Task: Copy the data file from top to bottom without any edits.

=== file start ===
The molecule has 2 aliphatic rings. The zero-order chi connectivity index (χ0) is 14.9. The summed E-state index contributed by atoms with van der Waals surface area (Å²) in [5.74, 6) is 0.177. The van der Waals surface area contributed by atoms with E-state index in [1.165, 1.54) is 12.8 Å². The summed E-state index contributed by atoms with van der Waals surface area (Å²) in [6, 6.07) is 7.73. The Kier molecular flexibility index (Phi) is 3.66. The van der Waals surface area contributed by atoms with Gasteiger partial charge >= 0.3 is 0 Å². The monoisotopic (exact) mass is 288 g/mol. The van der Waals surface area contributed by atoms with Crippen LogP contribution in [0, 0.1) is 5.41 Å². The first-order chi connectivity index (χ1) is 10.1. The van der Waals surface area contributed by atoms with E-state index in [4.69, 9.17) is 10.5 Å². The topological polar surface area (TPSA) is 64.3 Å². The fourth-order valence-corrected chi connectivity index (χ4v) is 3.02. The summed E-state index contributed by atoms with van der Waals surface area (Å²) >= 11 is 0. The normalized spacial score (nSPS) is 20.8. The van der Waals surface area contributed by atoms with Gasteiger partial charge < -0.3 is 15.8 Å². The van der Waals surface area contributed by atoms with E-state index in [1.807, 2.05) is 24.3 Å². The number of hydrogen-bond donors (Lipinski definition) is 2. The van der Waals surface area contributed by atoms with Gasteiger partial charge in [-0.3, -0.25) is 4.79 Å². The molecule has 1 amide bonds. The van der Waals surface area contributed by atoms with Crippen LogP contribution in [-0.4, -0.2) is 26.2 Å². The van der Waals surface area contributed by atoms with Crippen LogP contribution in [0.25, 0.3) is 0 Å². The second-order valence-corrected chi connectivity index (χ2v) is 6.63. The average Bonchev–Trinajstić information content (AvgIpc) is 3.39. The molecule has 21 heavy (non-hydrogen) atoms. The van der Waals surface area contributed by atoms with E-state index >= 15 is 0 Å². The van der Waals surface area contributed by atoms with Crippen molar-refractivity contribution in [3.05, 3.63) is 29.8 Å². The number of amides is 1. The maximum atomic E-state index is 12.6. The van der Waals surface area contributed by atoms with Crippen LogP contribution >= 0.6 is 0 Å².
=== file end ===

The molecule has 2 aliphatic rings. The zero-order chi connectivity index (χ0) is 14.9. The summed E-state index contributed by atoms with van der Waals surface area (Å²) in [5.74, 6) is 0.177. The van der Waals surface area contributed by atoms with E-state index in [1.165, 1.54) is 12.8 Å². The summed E-state index contributed by atoms with van der Waals surface area (Å²) in [6, 6.07) is 7.73. The Kier molecular flexibility index (Phi) is 3.66. The van der Waals surface area contributed by atoms with Gasteiger partial charge >= 0.3 is 0 Å². The monoisotopic (exact) mass is 288 g/mol. The van der Waals surface area contributed by atoms with Crippen LogP contribution in [0, 0.1) is 5.41 Å². The first-order chi connectivity index (χ1) is 10.1. The van der Waals surface area contributed by atoms with E-state index in [4.69, 9.17) is 10.5 Å². The topological polar surface area (TPSA) is 64.3 Å². The fourth-order valence-corrected chi connectivity index (χ4v) is 3.02. The summed E-state index contributed by atoms with van der Waals surface area (Å²) >= 11 is 0. The normalized spacial score (nSPS) is 20.8. The van der Waals surface area contributed by atoms with Gasteiger partial charge < -0.3 is 15.8 Å². The van der Waals surface area contributed by atoms with E-state index in [1.807, 2.05) is 24.3 Å². The number of hydrogen-bond donors (Lipinski definition) is 2. The van der Waals surface area contributed by atoms with Gasteiger partial charge in [-0.3, -0.25) is 4.79 Å². The molecule has 1 amide bonds. The van der Waals surface area contributed by atoms with Crippen LogP contribution in [-0.4, -0.2) is 26.2 Å². The van der Waals surface area contributed by atoms with Crippen LogP contribution in [0.25, 0.3) is 0 Å². The second-order valence-corrected chi connectivity index (χ2v) is 6.63. The average Bonchev–Trinajstić information content (AvgIpc) is 3.39. The molecule has 21 heavy (non-hydrogen) atoms. The van der Waals surface area contributed by atoms with E-state index >= 15 is 0 Å². The van der Waals surface area contributed by atoms with Crippen molar-refractivity contribution in [3.05, 3.63) is 29.8 Å². The number of amides is 1. The maximum atomic E-state index is 12.6. The van der Waals surface area contributed by atoms with Crippen LogP contribution >= 0.6 is 0 Å².